What Will You Find on the High Road to Taos?

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Sure, Taos New Mexico is a stunning oasis, surrounded by mountains on all sides. The views. the skiing, the nature and hikes, the mountain landscapes, the colors….all of it!! There’s also a spiritual sense about the place and many artists flock to the area to paint, sculpt, write or create. I wrote about Taos Pueblo, Taos & Taos Ski Valley as well as great foodie picks for the area, however what I haven’t explored is the drive we took from the town of Taos to Taos Ski Valley, going north on something locals refer to as the High Road.

After being in Taos for a few days, people kept asking us whether we had taken the High Road yet, so after a little digging, we realized it was a beautiful way to get to Taos Ski Valley, opting to take the Low Road back, since we were planning a stop over at the Ojo Caliente Mineral Springs Resort & Spa, which was on the way.

The 56-mile High Road to Taos is a scenic, winding road through the Sangre de Cristo Mountains between Santa Fe and Taos. Just before leaving Taos and making our way north, a side road that led to our B&B greeted us with a breathtaking view that sunny clear morning.

On our way out of town, we stopped at a fabulous Mexican furniture store called Casa del Sol.

The High Road to Taos Scenic Byway takes the traveler through an authentic remnant of “Old Spain” along Route 285/84 north from Santa Fe and thereafter east on N.M.503 to the Pueblo of Nambe. Occupied since about 1300, this Tewa pueblo was first described by Castano de Sosa in 1591 as a square structure, two stories high with a central plaza.

The byway turns north on N.M. 520, traveling through Chimayo, a community known for its fine Spanish weaving and crafts and church.  The Santuario de Chimayo is especially known for El Posito, a hole in the floor of a side chapel filled with healing earth. Pilgrims come here to take a bit of the earth and pray for healing. The Holy Dirt here can be taken away and they give you six guiding principles for how to use the dirt, which should finish with a prayer that says “Glory be to the Father and to the Son and to the Holy Spirit. Amen.”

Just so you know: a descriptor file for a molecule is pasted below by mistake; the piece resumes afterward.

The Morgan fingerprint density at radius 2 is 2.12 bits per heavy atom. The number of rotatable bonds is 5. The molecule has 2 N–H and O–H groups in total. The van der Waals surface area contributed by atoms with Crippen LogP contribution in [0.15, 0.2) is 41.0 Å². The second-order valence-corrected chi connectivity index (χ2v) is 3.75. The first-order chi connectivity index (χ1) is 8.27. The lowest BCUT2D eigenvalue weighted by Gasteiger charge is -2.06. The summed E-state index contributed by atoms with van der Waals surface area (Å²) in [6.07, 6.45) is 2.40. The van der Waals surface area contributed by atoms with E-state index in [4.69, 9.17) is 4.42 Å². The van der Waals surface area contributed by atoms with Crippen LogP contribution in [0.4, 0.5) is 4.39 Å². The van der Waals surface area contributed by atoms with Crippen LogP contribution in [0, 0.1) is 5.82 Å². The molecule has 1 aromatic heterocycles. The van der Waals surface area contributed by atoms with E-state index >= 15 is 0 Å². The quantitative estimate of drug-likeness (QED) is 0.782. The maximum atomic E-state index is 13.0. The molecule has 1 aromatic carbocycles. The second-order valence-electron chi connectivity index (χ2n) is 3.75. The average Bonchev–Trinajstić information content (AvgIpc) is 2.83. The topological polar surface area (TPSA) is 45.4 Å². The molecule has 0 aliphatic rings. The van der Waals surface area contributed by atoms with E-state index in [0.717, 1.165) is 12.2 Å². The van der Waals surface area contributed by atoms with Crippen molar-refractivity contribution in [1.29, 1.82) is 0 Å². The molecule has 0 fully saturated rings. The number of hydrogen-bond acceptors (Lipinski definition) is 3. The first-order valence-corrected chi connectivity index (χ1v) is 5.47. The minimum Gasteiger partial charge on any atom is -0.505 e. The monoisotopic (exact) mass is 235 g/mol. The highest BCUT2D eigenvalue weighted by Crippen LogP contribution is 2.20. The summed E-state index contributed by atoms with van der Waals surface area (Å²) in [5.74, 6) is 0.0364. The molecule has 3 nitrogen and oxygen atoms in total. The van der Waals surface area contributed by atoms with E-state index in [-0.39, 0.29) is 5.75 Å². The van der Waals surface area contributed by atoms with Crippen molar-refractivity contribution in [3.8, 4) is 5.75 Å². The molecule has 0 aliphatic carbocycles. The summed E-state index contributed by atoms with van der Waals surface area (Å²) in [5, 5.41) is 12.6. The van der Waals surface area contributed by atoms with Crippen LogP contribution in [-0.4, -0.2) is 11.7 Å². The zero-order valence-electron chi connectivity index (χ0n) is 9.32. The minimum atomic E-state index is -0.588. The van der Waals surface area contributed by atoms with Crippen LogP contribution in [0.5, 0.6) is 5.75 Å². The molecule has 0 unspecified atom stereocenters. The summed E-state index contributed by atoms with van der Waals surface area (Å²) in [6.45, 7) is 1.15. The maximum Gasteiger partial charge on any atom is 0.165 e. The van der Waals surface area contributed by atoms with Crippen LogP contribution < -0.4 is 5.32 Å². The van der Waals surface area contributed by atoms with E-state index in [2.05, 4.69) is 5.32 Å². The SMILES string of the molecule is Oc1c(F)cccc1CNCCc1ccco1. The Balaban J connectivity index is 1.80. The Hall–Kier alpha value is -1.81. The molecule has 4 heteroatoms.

Catholicism is prevalent throughout New Mexico of course and the land feels spiritual throughout the state. The El Santuario de Chimayó church and shrine, which is a National Historic Landmark, is famous for the story of its founding and as a contemporary pilgrimage site. It receives almost 300,000 visitors per year and has been called “no doubt the most important Catholic pilgrimage center in the United States.”

The walls of an adjoining chapel are covered with religious paintings and statues, crosses, rosaries, and crutches left by those who have been healed. At Easter every year, the road to Chimayo is filled with people who have walked many miles in their various journeys. The village was founded in the early eighteenth century around a defensible plaza and its and still retains that same pattern.

There’s also a restaurant at Chimayo where you can get bites to eat like green and red chile tamales, but also gifts to go, such as Jalapeno or Red Chile Strawberry preserves, or how about the Habanero Peach or Red Chile Mango Preserves? These are for folks who can handle the heat and for those who like their chilies piping hot, they sell green chile powder and crushed.

You can also get pistachios, coffee, chile pods, corn husks and blue corn meal, as well as beautifully decorated Chile Strings in various sizes, as well as decorated as a wreath.